polotowersscottsdale 017 Walk through the Bellagio casino to the Cirque du Soleil “O” Theatre Lobby and  gallery that showcases the figurative sculptures of Richard Macdonald. His passion for dance is captured in the dancers, mimes and performers highlighted in his pieces.   Watch a video of dancers and the artist capturing their moves as a piece is created.  No admission cost, art is for sale.

Macdonald is currently working on a massive piece – a tribute to the founder of The Royal Ballet that will be installed next year in London’s Hyde Park.

It will cost to tour  Bellagio’s Gallery of Fine Art (admission $15/adult) but in the current display (through January 2012) you’ll see pieces from Monet to Hockney that compare and contrast expressionism in landscape art.

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A new Bellagio gallery that opened within the last year– Jeff Mitchum Galleries –is next door to the Fine Art Gallery in a space once occupied by the fine art gallery shop. Walls are filled with Mitchum’s stunning light and landscape photography. Open daily at 10 a.m. Free admission, art is for sale.
Staff in each gallery were eager to talk about their artist and his work. At the Mitchum gallery art consultant, Jerry Olivarez, who was staffing  the gallery desk, was a great source of information about  the Las Vegas visual arts community.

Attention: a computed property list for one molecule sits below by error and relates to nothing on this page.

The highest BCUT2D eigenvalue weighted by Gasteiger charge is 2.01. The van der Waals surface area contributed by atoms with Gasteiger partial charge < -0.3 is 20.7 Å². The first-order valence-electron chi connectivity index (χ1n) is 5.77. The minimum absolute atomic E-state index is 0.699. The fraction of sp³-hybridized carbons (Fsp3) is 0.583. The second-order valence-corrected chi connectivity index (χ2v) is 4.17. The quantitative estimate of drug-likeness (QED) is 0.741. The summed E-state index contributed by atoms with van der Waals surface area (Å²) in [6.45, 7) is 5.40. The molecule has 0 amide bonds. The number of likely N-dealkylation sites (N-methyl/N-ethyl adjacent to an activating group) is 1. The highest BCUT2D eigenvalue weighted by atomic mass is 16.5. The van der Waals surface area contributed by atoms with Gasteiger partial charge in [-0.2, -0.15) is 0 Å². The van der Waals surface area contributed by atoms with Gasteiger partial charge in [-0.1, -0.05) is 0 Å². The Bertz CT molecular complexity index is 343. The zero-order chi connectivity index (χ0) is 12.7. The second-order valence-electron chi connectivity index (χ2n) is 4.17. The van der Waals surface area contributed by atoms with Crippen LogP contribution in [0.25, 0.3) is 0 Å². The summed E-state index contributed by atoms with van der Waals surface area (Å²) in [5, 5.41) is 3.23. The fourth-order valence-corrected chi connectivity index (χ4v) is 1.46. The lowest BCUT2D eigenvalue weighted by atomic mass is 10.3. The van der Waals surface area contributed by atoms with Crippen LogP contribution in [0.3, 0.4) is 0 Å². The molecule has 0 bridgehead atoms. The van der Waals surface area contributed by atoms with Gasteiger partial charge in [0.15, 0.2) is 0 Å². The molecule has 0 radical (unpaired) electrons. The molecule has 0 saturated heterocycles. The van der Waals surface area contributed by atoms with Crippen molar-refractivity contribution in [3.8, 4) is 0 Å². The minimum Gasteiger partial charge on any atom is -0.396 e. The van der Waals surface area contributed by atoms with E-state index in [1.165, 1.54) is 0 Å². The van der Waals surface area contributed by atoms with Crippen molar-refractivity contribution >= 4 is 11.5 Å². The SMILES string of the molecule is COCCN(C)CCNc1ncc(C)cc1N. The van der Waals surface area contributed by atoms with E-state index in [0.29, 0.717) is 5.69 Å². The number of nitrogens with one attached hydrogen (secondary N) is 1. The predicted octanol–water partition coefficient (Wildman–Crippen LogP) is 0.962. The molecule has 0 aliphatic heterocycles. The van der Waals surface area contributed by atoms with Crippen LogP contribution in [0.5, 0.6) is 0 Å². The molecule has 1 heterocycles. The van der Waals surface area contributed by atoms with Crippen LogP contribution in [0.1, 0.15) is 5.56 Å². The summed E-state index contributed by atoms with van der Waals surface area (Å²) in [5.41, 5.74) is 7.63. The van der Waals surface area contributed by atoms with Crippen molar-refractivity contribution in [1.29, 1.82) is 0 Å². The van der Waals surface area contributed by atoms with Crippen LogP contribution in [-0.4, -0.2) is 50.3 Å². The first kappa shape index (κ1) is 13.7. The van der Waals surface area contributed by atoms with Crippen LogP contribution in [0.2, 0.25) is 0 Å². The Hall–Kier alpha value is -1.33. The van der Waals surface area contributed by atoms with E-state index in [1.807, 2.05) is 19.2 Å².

polotowersscottsdale 023 One of our ‘fun finds’ this trip was on the second floor of City Center’s Cosmopolitan Hotel, just south of Bellagio.  As its name, Art-o-mat, implies  it is a vending machine for art. It is one of six they have in this property – reportedly the only place in Nevada you will currently find them. They are old cigarette vending machines that have been recycled into hip, retro style art vendors.  Insert $5, choose an artist and out comes a piece of art boxed and wrapped inside cellophane.

Friday, April 16, 2010

A Bloomin' Good Time at Bellagio

Last month while on our California/Nevada roadtrip we stopped by the Bellagio Hotel Conservatory and Botanical Gardens only to find it filled with workers, heavy equipment and piles of landscaping supplies.  Bordering its perimeter were artist's renditions of what it would soon look like.

According to its website, it takes 140 horticulturalists to create and maintain the grand displays that change with the seasons at this popular spot.  Admission is free. The current season will be on display until May 9th.
Thousands of blooming plants spill out of oversized flower pots and giant butterflies hover over enormous insects and bronze cast insects are joined by other creatures such as the rose-bud snail.